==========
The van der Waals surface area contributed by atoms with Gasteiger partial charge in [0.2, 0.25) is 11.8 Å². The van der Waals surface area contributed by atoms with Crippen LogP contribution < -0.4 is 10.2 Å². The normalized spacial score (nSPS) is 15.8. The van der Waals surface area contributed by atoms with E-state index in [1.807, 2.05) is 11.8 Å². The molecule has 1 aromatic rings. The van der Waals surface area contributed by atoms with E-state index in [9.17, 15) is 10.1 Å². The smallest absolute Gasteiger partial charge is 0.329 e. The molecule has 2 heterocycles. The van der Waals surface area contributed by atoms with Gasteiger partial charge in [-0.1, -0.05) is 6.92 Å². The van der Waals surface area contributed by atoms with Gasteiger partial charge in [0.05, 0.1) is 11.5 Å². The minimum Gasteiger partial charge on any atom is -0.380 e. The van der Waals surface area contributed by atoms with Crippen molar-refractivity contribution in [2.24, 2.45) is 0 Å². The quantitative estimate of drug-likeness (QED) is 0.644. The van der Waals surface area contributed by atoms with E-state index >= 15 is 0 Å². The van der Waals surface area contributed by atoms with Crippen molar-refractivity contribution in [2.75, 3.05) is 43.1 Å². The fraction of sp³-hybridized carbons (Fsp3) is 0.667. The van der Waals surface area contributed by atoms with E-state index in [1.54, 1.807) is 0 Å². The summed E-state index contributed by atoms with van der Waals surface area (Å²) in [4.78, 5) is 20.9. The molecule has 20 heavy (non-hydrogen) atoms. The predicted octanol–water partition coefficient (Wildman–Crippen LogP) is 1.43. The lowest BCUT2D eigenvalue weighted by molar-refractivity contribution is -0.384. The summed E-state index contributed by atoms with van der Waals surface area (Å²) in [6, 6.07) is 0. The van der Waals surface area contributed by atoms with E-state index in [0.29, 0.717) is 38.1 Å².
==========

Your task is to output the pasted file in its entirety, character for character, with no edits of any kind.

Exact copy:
The van der Waals surface area contributed by atoms with Gasteiger partial charge in [0.2, 0.25) is 11.8 Å². The van der Waals surface area contributed by atoms with Crippen LogP contribution < -0.4 is 10.2 Å². The normalized spacial score (nSPS) is 15.8. The van der Waals surface area contributed by atoms with E-state index in [1.807, 2.05) is 11.8 Å². The molecule has 1 aromatic rings. The van der Waals surface area contributed by atoms with E-state index in [9.17, 15) is 10.1 Å². The smallest absolute Gasteiger partial charge is 0.329 e. The molecule has 2 heterocycles. The van der Waals surface area contributed by atoms with Gasteiger partial charge in [-0.1, -0.05) is 6.92 Å². The van der Waals surface area contributed by atoms with Gasteiger partial charge in [0.05, 0.1) is 11.5 Å². The minimum Gasteiger partial charge on any atom is -0.380 e. The van der Waals surface area contributed by atoms with Crippen molar-refractivity contribution in [2.24, 2.45) is 0 Å². The quantitative estimate of drug-likeness (QED) is 0.644. The van der Waals surface area contributed by atoms with E-state index >= 15 is 0 Å². The van der Waals surface area contributed by atoms with Crippen molar-refractivity contribution in [2.75, 3.05) is 43.1 Å². The fraction of sp³-hybridized carbons (Fsp3) is 0.667. The van der Waals surface area contributed by atoms with E-state index in [1.54, 1.807) is 0 Å². The summed E-state index contributed by atoms with van der Waals surface area (Å²) in [4.78, 5) is 20.9. The molecule has 20 heavy (non-hydrogen) atoms. The predicted octanol–water partition coefficient (Wildman–Crippen LogP) is 1.43. The lowest BCUT2D eigenvalue weighted by molar-refractivity contribution is -0.384. The summed E-state index contributed by atoms with van der Waals surface area (Å²) in [6, 6.07) is 0. The van der Waals surface area contributed by atoms with E-state index in [0.29, 0.717) is 38.1 Å².